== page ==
The top layer of the skin naturally sheds on a regular basis. This ongoing process allows dead skin cells that accumulate on the surface to make way for new skin cells below. Natural regeneration occurs more frequently in young people (every 7 days in children) and begins to slow down as we age. By the time we reach our twenties, this cycle of shedding has slowed to about every 21-28 and will continue to slow as we continue to age.
One way to accelerate the natural process of shedding and regeneration is to regularly and gently exfoliate the skin. Without additional exfoliation, a build-up of the outer layers can become more stubborn particularly in oily, dry, and sun damaged skin. When this happens, pores become clogged and skin appears dull as new healthy cells remain trapped below the surface. In these cases, regular cleansing is no longer enough to remove built-up dead skin cells, and regular exfoliation is necessary to maintain healthy skin.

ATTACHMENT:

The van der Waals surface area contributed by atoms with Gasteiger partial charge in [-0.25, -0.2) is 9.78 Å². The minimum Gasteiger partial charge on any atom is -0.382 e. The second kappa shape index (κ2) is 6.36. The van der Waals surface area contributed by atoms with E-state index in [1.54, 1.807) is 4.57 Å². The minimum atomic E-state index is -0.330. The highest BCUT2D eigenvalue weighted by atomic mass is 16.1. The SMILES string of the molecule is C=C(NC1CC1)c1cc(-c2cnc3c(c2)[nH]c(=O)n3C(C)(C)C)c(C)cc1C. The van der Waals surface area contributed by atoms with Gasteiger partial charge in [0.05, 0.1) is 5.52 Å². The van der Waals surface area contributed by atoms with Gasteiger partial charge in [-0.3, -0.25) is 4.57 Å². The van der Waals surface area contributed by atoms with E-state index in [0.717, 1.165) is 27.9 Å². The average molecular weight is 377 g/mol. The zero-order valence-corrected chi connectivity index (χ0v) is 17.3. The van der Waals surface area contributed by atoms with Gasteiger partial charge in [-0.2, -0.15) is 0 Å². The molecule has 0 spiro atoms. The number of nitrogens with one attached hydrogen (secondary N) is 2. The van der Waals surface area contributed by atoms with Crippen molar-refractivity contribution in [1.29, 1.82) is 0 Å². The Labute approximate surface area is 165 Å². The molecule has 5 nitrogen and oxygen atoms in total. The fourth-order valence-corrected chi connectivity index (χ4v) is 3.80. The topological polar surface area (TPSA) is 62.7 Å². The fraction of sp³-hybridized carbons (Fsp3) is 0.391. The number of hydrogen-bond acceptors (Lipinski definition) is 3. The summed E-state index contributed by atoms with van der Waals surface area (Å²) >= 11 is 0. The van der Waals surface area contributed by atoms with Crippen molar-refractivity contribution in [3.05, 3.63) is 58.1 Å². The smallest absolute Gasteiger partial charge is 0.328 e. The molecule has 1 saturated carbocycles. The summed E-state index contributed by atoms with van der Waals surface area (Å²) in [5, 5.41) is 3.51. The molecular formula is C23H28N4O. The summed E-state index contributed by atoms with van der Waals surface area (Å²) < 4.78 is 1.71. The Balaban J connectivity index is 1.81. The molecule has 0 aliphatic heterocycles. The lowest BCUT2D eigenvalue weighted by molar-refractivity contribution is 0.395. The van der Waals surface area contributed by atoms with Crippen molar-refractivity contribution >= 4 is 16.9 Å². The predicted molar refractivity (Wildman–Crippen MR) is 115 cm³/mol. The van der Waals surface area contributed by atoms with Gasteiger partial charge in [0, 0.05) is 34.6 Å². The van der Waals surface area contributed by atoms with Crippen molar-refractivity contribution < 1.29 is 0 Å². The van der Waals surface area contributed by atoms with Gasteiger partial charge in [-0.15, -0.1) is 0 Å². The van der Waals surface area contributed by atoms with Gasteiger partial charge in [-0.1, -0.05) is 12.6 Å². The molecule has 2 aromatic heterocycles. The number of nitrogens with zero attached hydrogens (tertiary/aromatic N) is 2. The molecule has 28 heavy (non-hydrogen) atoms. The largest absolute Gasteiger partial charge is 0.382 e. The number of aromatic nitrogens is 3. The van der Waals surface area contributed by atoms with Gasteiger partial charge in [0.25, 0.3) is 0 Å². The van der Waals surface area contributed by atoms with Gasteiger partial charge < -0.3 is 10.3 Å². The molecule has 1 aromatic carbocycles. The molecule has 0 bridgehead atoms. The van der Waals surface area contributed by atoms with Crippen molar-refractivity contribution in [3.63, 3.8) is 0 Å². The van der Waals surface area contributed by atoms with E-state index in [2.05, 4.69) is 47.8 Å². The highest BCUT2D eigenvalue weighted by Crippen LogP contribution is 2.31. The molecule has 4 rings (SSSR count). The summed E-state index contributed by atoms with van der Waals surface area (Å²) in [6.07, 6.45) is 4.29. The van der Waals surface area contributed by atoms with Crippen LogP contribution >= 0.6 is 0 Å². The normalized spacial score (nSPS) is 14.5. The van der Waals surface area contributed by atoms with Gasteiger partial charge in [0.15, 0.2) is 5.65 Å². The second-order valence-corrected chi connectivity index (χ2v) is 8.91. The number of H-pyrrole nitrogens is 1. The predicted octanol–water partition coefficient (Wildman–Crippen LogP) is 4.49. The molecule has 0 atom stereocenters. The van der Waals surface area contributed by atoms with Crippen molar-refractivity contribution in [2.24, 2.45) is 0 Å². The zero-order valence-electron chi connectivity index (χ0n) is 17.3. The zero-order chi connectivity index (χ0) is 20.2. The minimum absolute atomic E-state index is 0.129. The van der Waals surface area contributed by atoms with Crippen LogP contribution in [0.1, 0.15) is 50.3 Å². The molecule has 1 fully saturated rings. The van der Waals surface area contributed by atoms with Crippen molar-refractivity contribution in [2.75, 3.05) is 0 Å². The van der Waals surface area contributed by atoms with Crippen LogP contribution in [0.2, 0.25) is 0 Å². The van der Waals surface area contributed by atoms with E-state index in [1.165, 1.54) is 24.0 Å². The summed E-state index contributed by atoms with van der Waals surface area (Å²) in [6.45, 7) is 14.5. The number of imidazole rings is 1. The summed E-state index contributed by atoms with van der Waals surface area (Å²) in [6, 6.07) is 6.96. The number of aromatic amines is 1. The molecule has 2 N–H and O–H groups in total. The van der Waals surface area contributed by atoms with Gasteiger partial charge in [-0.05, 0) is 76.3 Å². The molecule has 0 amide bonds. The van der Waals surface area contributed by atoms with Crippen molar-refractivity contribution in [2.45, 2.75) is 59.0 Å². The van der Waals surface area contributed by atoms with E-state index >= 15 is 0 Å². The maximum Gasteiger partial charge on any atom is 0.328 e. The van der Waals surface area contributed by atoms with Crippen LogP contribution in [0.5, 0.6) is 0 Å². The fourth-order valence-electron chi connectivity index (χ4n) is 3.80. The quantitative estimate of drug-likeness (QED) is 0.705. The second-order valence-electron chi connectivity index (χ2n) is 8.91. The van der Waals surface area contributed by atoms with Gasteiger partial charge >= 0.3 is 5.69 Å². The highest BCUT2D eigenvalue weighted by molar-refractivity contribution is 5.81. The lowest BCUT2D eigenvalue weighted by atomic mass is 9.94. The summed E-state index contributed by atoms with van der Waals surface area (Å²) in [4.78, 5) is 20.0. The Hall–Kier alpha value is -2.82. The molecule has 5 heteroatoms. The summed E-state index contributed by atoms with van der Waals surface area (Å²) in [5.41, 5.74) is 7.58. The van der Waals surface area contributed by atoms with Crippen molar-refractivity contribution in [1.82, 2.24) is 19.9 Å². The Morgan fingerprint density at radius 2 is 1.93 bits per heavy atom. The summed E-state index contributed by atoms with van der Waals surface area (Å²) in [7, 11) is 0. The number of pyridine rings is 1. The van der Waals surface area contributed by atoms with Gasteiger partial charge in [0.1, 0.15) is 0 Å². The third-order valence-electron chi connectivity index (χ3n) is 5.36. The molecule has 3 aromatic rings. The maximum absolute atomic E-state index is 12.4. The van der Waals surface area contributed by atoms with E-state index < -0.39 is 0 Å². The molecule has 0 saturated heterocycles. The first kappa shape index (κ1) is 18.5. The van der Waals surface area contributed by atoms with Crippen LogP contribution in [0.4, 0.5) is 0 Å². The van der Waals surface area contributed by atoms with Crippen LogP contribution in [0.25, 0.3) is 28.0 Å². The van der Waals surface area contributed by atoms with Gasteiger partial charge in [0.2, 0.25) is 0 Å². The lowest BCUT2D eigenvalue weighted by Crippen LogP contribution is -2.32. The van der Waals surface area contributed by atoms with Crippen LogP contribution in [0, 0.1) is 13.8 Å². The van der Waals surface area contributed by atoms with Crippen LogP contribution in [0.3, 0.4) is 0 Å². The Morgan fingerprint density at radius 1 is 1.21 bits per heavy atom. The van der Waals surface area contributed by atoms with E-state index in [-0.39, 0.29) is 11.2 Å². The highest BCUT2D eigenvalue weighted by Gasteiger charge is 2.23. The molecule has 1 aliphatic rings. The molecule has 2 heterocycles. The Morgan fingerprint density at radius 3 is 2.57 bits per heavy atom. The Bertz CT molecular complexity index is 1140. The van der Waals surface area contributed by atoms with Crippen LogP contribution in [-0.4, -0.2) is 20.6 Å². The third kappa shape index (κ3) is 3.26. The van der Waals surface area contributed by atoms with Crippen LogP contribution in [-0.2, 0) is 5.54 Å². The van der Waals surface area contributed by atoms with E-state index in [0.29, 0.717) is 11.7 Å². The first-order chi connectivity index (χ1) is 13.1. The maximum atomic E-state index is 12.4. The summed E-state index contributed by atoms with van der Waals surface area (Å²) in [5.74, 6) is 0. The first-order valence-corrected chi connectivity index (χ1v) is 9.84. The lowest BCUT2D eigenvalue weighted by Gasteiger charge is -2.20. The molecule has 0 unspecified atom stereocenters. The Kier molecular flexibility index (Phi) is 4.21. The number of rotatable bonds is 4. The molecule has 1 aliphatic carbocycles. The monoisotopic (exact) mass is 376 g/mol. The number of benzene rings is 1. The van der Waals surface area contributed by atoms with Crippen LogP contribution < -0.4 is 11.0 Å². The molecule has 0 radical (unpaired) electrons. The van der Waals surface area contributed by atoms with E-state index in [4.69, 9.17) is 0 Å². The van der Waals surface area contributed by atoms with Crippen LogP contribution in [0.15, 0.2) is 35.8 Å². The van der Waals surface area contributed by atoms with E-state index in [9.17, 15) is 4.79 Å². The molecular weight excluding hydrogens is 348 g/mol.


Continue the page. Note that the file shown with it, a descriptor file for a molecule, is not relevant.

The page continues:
Sun damaged skin appears visibly thickened and rough and skin tone is uneven and dull. The thick appearance of the skin is a result of the skin’s effort to protect itself from the sun’s harmful rays. While a thickened layer may provide a little natural protection from the sun, it creates more problems than advantages. That’s because thick skin inhibits the absorption of beneficial skincare products to penetrate and nourish the skin.
Regular exfoliation of the top layer of sun damaged skin will:
- Remove the thickened skin, revealing younger, healthier, less wrinkled looking skin.
- Reduce the chance of clogged pores and allow nourishing products to penetrate below the surface.
- Even out skin tone and fade brown spots revealing a brighter skin tone.
Once sun damaged skin has been exfoliated and restored to a more healthy condition, it will be sensitive to ultraviolet rays and will become damaged again unless it is protected with a broad-spectrum sunscreen. While sunscreen is always recommended for all skin types, it is particularly important to someone who has newly exfoliated skin.
Exfoliating Oily Skin